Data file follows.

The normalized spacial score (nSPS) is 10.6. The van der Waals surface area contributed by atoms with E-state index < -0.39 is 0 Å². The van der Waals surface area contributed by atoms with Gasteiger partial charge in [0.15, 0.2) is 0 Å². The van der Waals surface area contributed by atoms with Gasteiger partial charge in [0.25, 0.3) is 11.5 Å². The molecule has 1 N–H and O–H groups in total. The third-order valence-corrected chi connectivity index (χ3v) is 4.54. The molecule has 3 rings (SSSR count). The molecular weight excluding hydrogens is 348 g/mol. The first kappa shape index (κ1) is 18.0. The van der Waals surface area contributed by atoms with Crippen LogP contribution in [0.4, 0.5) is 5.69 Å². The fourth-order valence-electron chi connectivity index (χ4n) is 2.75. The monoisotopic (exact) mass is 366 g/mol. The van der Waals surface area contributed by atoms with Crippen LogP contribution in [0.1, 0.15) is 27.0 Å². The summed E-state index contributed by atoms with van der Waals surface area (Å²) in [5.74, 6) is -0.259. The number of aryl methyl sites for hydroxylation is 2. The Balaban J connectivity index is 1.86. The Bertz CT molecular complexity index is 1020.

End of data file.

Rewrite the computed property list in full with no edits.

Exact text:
The normalized spacial score (nSPS) is 10.6. The van der Waals surface area contributed by atoms with E-state index < -0.39 is 0 Å². The van der Waals surface area contributed by atoms with Gasteiger partial charge in [0.15, 0.2) is 0 Å². The van der Waals surface area contributed by atoms with Gasteiger partial charge in [0.25, 0.3) is 11.5 Å². The molecule has 1 N–H and O–H groups in total. The third-order valence-corrected chi connectivity index (χ3v) is 4.54. The molecule has 3 rings (SSSR count). The molecular weight excluding hydrogens is 348 g/mol. The first kappa shape index (κ1) is 18.0. The van der Waals surface area contributed by atoms with Crippen LogP contribution in [0.4, 0.5) is 5.69 Å². The fourth-order valence-electron chi connectivity index (χ4n) is 2.75. The monoisotopic (exact) mass is 366 g/mol. The van der Waals surface area contributed by atoms with Crippen LogP contribution in [0.1, 0.15) is 27.0 Å². The summed E-state index contributed by atoms with van der Waals surface area (Å²) in [5.74, 6) is -0.259. The number of aryl methyl sites for hydroxylation is 2. The Balaban J connectivity index is 1.86. The Bertz CT molecular complexity index is 1020.